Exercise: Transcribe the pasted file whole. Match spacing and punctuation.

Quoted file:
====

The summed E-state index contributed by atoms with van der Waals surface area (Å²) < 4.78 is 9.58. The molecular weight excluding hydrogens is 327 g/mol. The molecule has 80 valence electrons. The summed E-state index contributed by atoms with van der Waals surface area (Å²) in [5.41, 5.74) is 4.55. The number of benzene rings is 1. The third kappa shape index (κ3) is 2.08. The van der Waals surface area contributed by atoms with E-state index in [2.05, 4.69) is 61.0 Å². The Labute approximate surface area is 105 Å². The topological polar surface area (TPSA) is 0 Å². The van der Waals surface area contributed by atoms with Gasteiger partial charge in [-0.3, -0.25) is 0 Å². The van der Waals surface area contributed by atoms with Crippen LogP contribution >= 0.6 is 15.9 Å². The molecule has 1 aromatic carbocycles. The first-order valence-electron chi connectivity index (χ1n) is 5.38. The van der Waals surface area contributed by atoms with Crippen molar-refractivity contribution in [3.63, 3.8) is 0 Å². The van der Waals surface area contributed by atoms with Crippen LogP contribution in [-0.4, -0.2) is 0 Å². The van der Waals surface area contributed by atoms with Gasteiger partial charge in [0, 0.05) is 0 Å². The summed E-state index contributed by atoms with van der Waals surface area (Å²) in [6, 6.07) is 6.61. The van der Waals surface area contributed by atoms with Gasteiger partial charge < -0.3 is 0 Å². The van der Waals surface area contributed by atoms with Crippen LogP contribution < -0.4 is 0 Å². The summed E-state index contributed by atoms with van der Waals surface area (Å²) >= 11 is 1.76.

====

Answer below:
The summed E-state index contributed by atoms with van der Waals surface area (Å²) < 4.78 is 9.58. The molecular weight excluding hydrogens is 327 g/mol. The molecule has 80 valence electrons. The summed E-state index contributed by atoms with van der Waals surface area (Å²) in [5.41, 5.74) is 4.55. The number of benzene rings is 1. The third kappa shape index (κ3) is 2.08. The van der Waals surface area contributed by atoms with E-state index in [2.05, 4.69) is 61.0 Å². The Labute approximate surface area is 105 Å². The topological polar surface area (TPSA) is 0 Å². The van der Waals surface area contributed by atoms with Gasteiger partial charge in [-0.3, -0.25) is 0 Å². The van der Waals surface area contributed by atoms with Crippen LogP contribution >= 0.6 is 15.9 Å². The molecule has 1 aromatic carbocycles. The first-order valence-electron chi connectivity index (χ1n) is 5.38. The van der Waals surface area contributed by atoms with Crippen molar-refractivity contribution in [3.63, 3.8) is 0 Å². The van der Waals surface area contributed by atoms with Crippen LogP contribution in [-0.4, -0.2) is 0 Å². The van der Waals surface area contributed by atoms with Gasteiger partial charge in [0, 0.05) is 0 Å². The summed E-state index contributed by atoms with van der Waals surface area (Å²) in [6, 6.07) is 6.61. The van der Waals surface area contributed by atoms with Gasteiger partial charge < -0.3 is 0 Å². The van der Waals surface area contributed by atoms with Crippen LogP contribution < -0.4 is 0 Å². The summed E-state index contributed by atoms with van der Waals surface area (Å²) >= 11 is 1.76.